Liberal Democrat leader Tim Farron is today launching the Liberal Democrat Plan for Britain in Europe, including a demand that Parliament votes on the terms of negotiation before Article 50 is triggered, seven key areas for the Brexit negotiations and calling for a referendum to give the public the chance to decide whether or not to accept the final terms negotiated for Brexit.
The Brexit campaign is deeply split and at odds with each other over what Brexit really means for freedom of movement, the Single Market and indeed just about every substantive part of our relationship with the rest of Europe. So without a final referendum it’ll just be down to a private punch-up amongst Tory Cabinet ministers as to what Brexit really means. With a referendum, which could be called used Article 50(3), the public instead will rightly have a say on whether the deal negotiated is really what they wanted.
Tim Farron says:
We demand that the British people should have their say on the final deal in a referendum. And in the meantime we will hold the Conservative Brexit Government to account and fight for the best possible deal for Britain.
Voting for departure is not the same as voting for a destination. Brexit means Brexit but we still don’t know if that means £350m a week extra for the NHS, immigration controls or membership of the Single Market. This is not an attempt to re-run the first referendum. It is to enable the public to vote on the final deal, reflecting that there is disagreement even in the cabinet over every major aspect of Brexit.
The British people should be allowed to choose what comes next, to ensure it is right for them, their families, their jobs and our country. Our relationship with Europe affects our economy, our security, climate change, our influence in the world and so much more.
Our policy on Europe is simple: we want to stay in the European Union. We wanted that the day before the referendum, we wanted it the day after and we want it today.
The Liberal Democrats are now the real opposition to the Conservative Brexit government, and are fighting to keep Britain open, tolerant and united.
During the negotiations, the seven key areas the party will be pushing under this plan on are:
Protection of rights for EU citizens and UK citizens
Those who have made the United Kingdom their home should be allowed to stay. We will seek to secure the same for UK citizens living in European Union countries.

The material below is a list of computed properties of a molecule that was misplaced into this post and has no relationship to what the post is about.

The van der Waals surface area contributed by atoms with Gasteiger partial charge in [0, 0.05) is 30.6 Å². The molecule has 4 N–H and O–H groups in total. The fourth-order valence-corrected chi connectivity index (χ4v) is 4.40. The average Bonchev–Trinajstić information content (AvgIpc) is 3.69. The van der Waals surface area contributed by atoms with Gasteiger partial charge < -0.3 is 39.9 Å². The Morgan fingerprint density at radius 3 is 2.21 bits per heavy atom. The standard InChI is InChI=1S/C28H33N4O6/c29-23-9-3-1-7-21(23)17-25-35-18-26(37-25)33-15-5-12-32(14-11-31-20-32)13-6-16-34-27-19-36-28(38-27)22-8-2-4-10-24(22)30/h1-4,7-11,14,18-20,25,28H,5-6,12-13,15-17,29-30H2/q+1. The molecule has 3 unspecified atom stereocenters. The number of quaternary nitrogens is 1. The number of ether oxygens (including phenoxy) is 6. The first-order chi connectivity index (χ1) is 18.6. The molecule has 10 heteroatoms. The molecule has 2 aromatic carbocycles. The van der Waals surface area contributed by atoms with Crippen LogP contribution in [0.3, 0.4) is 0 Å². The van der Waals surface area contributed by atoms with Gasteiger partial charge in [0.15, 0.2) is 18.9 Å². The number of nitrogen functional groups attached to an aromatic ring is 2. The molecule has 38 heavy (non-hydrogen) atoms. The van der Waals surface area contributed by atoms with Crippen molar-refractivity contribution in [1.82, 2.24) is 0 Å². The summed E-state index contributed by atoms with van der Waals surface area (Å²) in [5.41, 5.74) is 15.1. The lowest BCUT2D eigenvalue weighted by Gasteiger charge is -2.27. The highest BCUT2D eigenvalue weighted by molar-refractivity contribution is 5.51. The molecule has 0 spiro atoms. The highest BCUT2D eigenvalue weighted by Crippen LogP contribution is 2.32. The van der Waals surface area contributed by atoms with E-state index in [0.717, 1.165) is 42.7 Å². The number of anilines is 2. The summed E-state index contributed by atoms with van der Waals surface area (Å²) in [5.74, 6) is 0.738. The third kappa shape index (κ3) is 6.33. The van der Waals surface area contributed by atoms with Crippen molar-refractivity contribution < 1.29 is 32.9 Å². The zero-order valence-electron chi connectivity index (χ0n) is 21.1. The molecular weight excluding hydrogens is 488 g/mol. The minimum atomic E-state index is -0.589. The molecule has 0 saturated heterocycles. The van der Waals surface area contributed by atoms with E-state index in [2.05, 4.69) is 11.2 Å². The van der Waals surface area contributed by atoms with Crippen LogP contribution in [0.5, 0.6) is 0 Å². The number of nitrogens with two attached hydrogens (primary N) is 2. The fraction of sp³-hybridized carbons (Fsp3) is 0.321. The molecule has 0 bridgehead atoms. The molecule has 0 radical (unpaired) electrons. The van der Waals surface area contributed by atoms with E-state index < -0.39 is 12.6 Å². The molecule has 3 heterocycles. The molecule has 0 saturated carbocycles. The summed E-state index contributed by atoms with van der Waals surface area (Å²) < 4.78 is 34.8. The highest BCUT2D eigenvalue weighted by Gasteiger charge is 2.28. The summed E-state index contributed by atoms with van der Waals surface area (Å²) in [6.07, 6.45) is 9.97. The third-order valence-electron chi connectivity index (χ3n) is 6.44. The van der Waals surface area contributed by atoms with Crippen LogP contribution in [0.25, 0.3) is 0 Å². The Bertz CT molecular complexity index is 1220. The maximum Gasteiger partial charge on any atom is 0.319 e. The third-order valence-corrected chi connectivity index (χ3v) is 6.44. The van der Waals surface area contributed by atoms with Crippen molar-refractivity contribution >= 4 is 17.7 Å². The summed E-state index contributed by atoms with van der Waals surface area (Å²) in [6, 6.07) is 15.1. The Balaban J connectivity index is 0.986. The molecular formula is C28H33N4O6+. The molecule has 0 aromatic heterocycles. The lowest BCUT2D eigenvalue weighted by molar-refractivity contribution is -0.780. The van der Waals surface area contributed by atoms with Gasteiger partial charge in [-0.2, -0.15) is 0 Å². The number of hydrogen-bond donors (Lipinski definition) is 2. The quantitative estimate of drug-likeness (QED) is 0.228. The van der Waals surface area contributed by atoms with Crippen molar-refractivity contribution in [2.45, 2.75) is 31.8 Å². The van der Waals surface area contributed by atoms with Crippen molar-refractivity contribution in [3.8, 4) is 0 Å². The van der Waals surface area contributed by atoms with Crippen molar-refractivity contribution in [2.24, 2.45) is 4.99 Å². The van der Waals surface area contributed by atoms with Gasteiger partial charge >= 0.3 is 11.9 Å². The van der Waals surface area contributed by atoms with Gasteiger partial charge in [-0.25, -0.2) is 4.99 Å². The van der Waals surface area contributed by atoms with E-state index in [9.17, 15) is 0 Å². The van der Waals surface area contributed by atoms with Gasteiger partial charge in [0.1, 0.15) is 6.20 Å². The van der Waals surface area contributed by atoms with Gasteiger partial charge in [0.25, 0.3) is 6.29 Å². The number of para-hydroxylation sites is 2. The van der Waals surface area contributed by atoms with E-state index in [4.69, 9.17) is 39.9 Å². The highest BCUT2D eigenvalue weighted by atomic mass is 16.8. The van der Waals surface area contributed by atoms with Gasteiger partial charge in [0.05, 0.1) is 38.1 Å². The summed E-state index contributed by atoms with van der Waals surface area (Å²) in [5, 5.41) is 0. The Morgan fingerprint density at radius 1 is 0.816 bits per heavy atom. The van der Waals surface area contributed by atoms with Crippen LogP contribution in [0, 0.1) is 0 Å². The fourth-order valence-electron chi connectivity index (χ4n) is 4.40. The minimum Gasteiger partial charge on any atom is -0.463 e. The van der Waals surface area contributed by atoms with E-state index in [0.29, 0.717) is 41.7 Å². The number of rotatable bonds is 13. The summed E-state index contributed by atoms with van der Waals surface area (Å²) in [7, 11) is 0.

Freedom of Movement and the Single Market
Any deal negotiated for the United Kingdom outside the European Union must include membership of the Single Market and protect freedom of movement.
Maintaining environmental standards
We have a duty to future generations to protect our environment and tackle climate change. We will ensure that everything is done to maintain those high standards in UK law.
Law enforcement and judicial co-operation
We must maintain maximum cooperation to ensure criminals are pursued quickly and effectively.
Protection of Erasmus, investment in our universities and research networks
We should do everything we can to protect Erasmus, as well as other EU funded schemes increasing opportunities for young people. We will campaign to sustain the levels of investment in UK universities and their associated research networks.
Travel and tourism
We must make every effort to ensure that we retain ‘soft’ traveller benefits such as the European Health Insurance Card, reduced roaming charges and pet passports.
The City of London must retain full rights in EU financial markets. We must also protect the support provided by the European Union to domestic industries such as farming, tourism and the creative industries, as well as regional support for deprived areas.
Tim Farron’s plan is based on the Europe policy motion agreed at the party’s Federal Policy Committee (FPC) on Tuesday night. Subject to the Federal Conference Committee (FCC) selecting it for debate at the party’s Brighton conference, that motion will be debated (including being open to amendment) in Brighton later this month.
UPDATE: The motion based on this plan was duly passed in Brighton.